But all this is akin to conducting a scientific experiment and noting results in order to amass enough information to use. As a shape-shifter, I more often emulate what the other person seems to be doing, without question, to see where it takes me. I make observations what it is "like" to "be" the other person as I'm hanging out with them, while suspending my own goals and concerns.

The other means I use to enhance shape-shifting ability is to search for a positive motive of why another person acts the way they do. This can be a creative challenge. More commonly, when people confront a motive that doesn't make any sense to them, they are so quick to assign a negative motive to it. This is a clue that you are second-guessing and assigning your own values to another person's behavior, rather than shape shifting without value judgements being present. I believe that finding negative motives to explain other people's behavior usually comes from a reaction for self-protection.

Although there are many situations where the shit hits the fan in people's lives and leaves much to clean up later from their apparent purposeful behavior, I do not believe that anyone does anything for a negative reason. People merely can be terribly short-sighted and come up with some solutions to their concerns that have some serious drawbacks they did not count on or foresee. In some cases, people accept these choices come with these particular drawbacks and it doesn't even occur to them that there could be other ways or means that wouldn't include these problems that are occuring. I think that's where creative problem solving comes in. Finding out and agreeing on criteria is crucial in these situations. The ability to guess correctly the foundations of criteria will make you seem to another person as if you are reading their mind.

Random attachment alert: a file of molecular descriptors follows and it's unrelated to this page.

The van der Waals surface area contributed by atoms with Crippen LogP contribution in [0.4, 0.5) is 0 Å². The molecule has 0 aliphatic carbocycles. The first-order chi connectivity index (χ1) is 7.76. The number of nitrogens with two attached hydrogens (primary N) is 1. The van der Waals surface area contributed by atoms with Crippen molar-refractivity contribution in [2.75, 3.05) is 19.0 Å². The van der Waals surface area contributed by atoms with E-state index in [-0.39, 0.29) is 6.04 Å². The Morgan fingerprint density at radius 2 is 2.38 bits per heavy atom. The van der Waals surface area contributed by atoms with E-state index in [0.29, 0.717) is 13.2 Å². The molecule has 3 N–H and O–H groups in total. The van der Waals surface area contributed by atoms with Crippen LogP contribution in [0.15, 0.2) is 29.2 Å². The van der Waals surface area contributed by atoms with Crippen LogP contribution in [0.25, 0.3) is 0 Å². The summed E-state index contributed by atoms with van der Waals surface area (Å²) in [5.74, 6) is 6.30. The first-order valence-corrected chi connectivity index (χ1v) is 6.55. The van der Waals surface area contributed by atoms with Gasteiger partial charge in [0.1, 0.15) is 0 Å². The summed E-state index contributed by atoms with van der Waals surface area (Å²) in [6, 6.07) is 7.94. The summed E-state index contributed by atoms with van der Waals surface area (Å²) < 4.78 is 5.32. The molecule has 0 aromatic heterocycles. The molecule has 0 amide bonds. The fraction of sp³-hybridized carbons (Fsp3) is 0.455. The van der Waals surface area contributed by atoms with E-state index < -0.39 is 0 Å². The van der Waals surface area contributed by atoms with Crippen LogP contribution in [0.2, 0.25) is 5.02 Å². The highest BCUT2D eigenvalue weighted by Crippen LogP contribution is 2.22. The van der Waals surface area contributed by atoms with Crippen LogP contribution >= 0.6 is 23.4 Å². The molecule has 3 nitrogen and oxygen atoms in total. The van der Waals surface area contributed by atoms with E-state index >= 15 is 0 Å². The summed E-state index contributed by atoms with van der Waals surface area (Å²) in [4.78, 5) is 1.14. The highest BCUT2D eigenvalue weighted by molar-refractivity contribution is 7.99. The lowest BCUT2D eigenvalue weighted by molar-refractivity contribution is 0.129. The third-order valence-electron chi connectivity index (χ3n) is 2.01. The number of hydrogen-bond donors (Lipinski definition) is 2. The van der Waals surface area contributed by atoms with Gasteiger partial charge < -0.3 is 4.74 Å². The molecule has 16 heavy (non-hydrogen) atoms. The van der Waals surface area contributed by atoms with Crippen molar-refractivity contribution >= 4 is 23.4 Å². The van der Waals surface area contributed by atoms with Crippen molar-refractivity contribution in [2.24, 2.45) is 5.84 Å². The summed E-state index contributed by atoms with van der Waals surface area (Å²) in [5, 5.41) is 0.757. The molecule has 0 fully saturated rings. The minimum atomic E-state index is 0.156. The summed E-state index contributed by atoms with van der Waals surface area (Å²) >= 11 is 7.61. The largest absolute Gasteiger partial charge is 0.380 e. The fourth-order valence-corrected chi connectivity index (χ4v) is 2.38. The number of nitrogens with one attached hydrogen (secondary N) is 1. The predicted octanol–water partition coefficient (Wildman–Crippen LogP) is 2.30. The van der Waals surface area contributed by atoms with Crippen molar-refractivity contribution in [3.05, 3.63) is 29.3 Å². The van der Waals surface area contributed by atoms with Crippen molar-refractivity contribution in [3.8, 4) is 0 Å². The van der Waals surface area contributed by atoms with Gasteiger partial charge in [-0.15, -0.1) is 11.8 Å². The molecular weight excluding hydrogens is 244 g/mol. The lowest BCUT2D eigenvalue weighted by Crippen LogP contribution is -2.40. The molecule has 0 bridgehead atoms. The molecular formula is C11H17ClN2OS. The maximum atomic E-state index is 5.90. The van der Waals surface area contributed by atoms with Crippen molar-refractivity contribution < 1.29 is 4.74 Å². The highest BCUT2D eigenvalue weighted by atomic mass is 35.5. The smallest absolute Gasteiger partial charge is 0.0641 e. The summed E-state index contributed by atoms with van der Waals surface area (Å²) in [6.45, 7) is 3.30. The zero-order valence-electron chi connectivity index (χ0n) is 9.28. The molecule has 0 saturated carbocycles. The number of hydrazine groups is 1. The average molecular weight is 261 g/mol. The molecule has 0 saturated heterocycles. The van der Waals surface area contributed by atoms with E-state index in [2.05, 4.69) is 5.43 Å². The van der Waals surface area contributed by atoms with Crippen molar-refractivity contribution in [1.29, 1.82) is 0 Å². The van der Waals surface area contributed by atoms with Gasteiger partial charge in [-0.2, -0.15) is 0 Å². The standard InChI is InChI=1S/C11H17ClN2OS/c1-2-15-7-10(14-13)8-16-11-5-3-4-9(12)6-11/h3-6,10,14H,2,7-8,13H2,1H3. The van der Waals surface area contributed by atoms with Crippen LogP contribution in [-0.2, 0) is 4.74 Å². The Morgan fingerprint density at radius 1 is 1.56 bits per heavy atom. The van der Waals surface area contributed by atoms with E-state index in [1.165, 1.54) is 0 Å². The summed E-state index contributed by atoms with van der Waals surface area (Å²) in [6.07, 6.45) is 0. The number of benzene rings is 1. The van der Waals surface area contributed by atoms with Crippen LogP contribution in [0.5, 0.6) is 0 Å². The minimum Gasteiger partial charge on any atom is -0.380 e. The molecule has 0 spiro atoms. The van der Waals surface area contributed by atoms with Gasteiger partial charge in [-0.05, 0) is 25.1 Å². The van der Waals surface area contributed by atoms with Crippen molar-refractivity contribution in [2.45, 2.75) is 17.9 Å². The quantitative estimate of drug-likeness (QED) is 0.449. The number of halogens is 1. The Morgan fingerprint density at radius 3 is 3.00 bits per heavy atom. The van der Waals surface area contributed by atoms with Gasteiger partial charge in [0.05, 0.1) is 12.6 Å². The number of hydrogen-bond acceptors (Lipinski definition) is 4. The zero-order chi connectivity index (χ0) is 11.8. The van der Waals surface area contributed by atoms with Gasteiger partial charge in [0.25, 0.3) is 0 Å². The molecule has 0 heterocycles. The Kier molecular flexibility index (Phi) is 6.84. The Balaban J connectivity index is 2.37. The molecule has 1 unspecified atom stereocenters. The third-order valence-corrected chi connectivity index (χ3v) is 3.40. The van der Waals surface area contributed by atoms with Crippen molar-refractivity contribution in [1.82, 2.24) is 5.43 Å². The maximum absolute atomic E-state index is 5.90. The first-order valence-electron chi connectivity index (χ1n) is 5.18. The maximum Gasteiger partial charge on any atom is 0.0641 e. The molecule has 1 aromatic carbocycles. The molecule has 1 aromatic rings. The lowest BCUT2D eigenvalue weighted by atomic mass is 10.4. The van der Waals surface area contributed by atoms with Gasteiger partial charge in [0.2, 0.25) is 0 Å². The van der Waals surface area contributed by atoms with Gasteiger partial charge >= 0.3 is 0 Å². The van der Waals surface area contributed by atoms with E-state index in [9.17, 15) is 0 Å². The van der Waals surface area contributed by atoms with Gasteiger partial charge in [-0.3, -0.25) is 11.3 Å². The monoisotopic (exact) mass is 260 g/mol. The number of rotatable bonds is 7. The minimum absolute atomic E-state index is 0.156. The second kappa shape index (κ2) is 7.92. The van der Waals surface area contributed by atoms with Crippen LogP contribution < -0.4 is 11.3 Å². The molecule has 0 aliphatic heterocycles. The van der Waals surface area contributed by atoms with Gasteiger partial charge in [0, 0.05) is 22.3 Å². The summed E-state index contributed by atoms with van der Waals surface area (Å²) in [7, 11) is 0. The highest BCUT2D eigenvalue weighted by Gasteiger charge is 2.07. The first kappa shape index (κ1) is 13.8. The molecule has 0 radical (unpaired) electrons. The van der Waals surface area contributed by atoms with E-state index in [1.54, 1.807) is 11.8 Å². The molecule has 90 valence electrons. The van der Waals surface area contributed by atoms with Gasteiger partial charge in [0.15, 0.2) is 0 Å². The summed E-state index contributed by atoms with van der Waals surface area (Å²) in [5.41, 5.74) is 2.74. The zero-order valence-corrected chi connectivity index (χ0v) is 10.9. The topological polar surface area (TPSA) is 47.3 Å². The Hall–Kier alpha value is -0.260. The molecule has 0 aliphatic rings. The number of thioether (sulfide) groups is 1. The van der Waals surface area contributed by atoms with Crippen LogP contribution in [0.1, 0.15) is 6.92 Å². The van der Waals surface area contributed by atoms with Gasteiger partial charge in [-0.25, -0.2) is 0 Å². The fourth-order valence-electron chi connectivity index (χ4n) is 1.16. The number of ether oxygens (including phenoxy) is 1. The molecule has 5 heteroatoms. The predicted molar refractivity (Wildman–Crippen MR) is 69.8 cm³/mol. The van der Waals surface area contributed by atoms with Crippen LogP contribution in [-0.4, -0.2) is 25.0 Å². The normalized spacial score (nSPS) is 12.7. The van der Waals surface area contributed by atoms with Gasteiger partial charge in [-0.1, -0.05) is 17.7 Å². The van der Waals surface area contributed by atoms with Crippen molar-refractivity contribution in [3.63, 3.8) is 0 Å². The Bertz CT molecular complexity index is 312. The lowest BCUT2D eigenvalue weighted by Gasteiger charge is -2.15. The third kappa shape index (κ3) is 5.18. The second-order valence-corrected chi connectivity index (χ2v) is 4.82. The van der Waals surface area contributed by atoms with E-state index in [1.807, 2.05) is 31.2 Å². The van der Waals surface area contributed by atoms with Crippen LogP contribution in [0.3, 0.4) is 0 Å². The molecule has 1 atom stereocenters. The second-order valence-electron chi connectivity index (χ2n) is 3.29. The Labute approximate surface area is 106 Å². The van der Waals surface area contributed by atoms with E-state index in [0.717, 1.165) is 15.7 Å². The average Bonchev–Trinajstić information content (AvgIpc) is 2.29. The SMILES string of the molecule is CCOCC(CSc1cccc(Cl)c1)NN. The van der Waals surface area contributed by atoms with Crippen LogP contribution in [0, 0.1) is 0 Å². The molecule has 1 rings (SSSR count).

1 comment:

  1. Excellent! Upon reading your first paragraph (restating the question), I had goosebumps all over. To me, it puts the essence of both my question and your answer into a self-reflexive loop. Somewhat similar to the part in Douglas Hofstaedter's "Gödel, Escher, Bach" where he explains the structure of recursion in a recursive dialogue!

    Has it ever been difficult for you to "switch back" to your "native mindset" after emulating another person's perspective? Can such a shape-shifting process also be demanding for you when this person is exposed to larger amounts of stress, depression, grief etc.?

    I ask this because it often happens to me that I "identify" myself with such "external" emotions and mindsets, and then I seemingly cannot stop worrying about the other person, especially if they are close to me.

    Perhaps this happens more often when I actively "second-guess and impose" rather than emulate, or when I suppress that "proselytization" impulse and it still keeps returning to my mind. My basic motive behind it seems to be compassion, which gets distorted by impatience. So I will put the insights from your posting to practice and sharpen my skills! - Thank you! :-)